There is something exquisite about President Trump’s reported reaction to watching Dr. Christine Blasey Ford’s testify before the Senate on Thursday.
Trump telling people he’s furious that WH aides didn’t have advance knowledge of how credible Ford would seem, per 2nd source
— Gabriel Sherman (@gabrielsherman) September 27, 2018
Trump is a pig, which no doubt contributed to his surprise, but he’s also a fool, and was likely convinced that the Republicans’ response to sexual assault allegations against Supreme Court nominee Brett Kavanaugh was not only the best way to get him confirmed, but also likely to redeem the GOP.
In reality, the only way the approach Republicans adopted could have gone well is if they both truly believed Kavanaugh, and had reason to believe that Ford’s allegation was not credible. That, as a witness, she would be dodgy, aggressive, cowed, or easily trapped.
They had no reason to believe that. Nothing about Kavanaugh’s reaction to the accusation has been confidence inspiring, while Ford has voluntarily submitted to a polygraph exam, voluntarily requested an FBI investigation, and volunteered the name of an eye witness who is Kavanaugh’s ally—one Republicans have shielded from proper questioning. This is why Democrats and liberals have not approached today’s hearing racked with concern that Ford would be easily impeachable. It’s also why Republicans did everything they could to intimidate Ford out of appearing, and placing herself under oath. They knew what Trump didn’t.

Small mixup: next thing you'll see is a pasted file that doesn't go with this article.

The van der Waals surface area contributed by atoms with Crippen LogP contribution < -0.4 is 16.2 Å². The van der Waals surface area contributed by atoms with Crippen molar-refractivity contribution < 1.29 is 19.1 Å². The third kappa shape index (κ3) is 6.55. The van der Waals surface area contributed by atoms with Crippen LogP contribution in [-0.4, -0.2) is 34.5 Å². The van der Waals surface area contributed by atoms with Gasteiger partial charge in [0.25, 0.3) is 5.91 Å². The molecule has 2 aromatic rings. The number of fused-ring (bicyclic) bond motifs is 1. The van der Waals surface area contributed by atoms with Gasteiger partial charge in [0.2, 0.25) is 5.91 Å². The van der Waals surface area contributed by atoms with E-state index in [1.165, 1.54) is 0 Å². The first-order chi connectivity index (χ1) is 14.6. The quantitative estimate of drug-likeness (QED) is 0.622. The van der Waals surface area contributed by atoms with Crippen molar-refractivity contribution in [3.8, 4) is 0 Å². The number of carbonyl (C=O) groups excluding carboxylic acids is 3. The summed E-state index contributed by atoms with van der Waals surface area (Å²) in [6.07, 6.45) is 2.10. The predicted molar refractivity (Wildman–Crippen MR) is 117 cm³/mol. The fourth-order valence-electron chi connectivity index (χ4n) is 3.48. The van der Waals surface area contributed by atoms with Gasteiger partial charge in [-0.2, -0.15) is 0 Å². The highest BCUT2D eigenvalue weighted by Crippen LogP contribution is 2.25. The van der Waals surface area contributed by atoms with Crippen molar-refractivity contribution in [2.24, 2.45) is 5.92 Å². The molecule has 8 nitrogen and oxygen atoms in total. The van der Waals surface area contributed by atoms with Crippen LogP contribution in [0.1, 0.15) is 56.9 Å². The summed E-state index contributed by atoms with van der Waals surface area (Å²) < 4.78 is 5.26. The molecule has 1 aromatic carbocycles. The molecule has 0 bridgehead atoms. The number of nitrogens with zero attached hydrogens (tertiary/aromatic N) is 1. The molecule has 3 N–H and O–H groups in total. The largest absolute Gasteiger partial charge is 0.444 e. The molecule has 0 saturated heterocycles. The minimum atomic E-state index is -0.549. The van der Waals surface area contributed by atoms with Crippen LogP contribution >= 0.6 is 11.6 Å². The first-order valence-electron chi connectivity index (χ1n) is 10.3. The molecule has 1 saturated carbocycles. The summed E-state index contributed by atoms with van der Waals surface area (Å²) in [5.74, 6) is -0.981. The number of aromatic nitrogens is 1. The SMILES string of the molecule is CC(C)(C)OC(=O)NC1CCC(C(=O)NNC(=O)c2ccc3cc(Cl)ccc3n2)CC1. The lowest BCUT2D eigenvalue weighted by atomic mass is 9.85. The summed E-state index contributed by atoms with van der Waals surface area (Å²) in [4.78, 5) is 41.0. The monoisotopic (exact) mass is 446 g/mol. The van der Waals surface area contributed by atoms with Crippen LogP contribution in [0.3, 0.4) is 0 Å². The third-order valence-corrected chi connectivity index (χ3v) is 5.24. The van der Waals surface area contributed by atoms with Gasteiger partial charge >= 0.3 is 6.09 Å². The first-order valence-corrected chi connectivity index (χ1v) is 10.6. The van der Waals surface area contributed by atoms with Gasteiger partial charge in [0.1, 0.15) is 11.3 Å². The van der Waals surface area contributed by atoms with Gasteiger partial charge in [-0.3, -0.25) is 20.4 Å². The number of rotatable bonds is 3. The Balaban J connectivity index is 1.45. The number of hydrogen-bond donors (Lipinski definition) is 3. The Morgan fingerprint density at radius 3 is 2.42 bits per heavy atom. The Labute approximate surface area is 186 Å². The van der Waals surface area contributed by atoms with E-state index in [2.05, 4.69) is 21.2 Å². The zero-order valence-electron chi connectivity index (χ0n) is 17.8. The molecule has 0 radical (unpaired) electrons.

For weeks now, people who have taken Ford seriously have pleaded with Republicans to concede the FBI background check, to investigate the allegations seriously. It is clear now that these options would not have been concessions to the GOP; they would have saved Republicans from themselves, at least for a time, and may thus spared Ford from having to endure this spectacle.
Ford came armed with at least one critical lead: that she knew where Kavanaugh’s accomplice, Mark Judge, worked the summer of the attack—that an investigation could narrow down the date of the assault to a two week window. Republicans could have learned that information privately, pursued the lead, made Judge answer specific questions under penalty of perjury.
They, instead, walked into a buzzsaw voluntarily. It was only an involuntary decision insofar as they felt they had no other choice, but that is only because they were institutionally incapable of taking the allegation seriously. To do so, they would have had to be willing to cut Kavanaugh loose, and all that would entail:
It would have entailed taking sexual assault seriously, and imposing accountability for it, even at the cost of momentary and marginal political power.
It would have entailed taking sexual assault seriously in a way that would have reopened questions about the president they all support.
It would have entailed taking sexual assault seriously in a way that would have placed a Supreme Court seat at a small but real risk.
That left them with no choice but to, as Senate Majority Leader Mitch McConnell put it, plow right through. To take the sting out of it, they hired a female sexual assault prosecutor to stand in for the Republican men on the Judiciary Committee, but they did not apparently think through how asking a methodical prosecutor to undermine Ford and provide cover for the men, but only in five minute increments, would work in practice.
It did not work well. But no alternate strategy would have worked better. All options before them were superficial modifications to a process—one of their own creation—that was fundamentally rotten.
By the end of Ford’s hearing, the prosecutor, Rachel Mitchell, essentially confessed that the proper way to assess the merits of Ford’s story was with a professional investigation. Republicans knew that, too, which is exactly why they decided not to allow one. Political self-immolation was the only option left.